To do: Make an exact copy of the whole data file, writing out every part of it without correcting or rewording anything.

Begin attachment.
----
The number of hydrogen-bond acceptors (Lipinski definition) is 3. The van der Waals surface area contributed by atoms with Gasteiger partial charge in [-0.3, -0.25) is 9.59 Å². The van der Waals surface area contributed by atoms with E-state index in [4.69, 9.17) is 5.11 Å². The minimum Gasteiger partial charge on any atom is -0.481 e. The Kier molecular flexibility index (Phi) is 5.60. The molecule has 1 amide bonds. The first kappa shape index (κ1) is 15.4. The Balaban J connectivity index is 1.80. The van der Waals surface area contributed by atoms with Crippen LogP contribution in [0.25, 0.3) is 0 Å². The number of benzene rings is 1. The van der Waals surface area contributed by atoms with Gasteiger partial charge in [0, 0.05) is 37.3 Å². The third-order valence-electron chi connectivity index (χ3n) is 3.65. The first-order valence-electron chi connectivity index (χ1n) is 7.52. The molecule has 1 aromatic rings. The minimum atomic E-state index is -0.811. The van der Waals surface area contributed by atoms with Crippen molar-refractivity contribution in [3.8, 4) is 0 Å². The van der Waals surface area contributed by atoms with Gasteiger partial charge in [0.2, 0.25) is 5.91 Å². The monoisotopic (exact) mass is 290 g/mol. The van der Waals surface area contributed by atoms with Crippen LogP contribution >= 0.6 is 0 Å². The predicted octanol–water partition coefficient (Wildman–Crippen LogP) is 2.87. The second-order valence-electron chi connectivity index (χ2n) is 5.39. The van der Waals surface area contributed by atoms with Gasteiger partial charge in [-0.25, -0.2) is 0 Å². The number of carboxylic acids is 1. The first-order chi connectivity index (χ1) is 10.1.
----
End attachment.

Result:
The number of hydrogen-bond acceptors (Lipinski definition) is 3. The van der Waals surface area contributed by atoms with Gasteiger partial charge in [-0.3, -0.25) is 9.59 Å². The van der Waals surface area contributed by atoms with E-state index in [4.69, 9.17) is 5.11 Å². The minimum Gasteiger partial charge on any atom is -0.481 e. The Kier molecular flexibility index (Phi) is 5.60. The molecule has 1 amide bonds. The first kappa shape index (κ1) is 15.4. The Balaban J connectivity index is 1.80. The van der Waals surface area contributed by atoms with Crippen LogP contribution in [0.25, 0.3) is 0 Å². The number of benzene rings is 1. The van der Waals surface area contributed by atoms with Gasteiger partial charge in [0, 0.05) is 37.3 Å². The third-order valence-electron chi connectivity index (χ3n) is 3.65. The first-order valence-electron chi connectivity index (χ1n) is 7.52. The molecule has 1 aromatic rings. The minimum atomic E-state index is -0.811. The van der Waals surface area contributed by atoms with Crippen molar-refractivity contribution in [3.8, 4) is 0 Å². The van der Waals surface area contributed by atoms with Gasteiger partial charge in [0.2, 0.25) is 5.91 Å². The monoisotopic (exact) mass is 290 g/mol. The van der Waals surface area contributed by atoms with Crippen LogP contribution >= 0.6 is 0 Å². The predicted octanol–water partition coefficient (Wildman–Crippen LogP) is 2.87. The second-order valence-electron chi connectivity index (χ2n) is 5.39. The van der Waals surface area contributed by atoms with Gasteiger partial charge in [-0.25, -0.2) is 0 Å². The number of carboxylic acids is 1. The first-order chi connectivity index (χ1) is 10.1.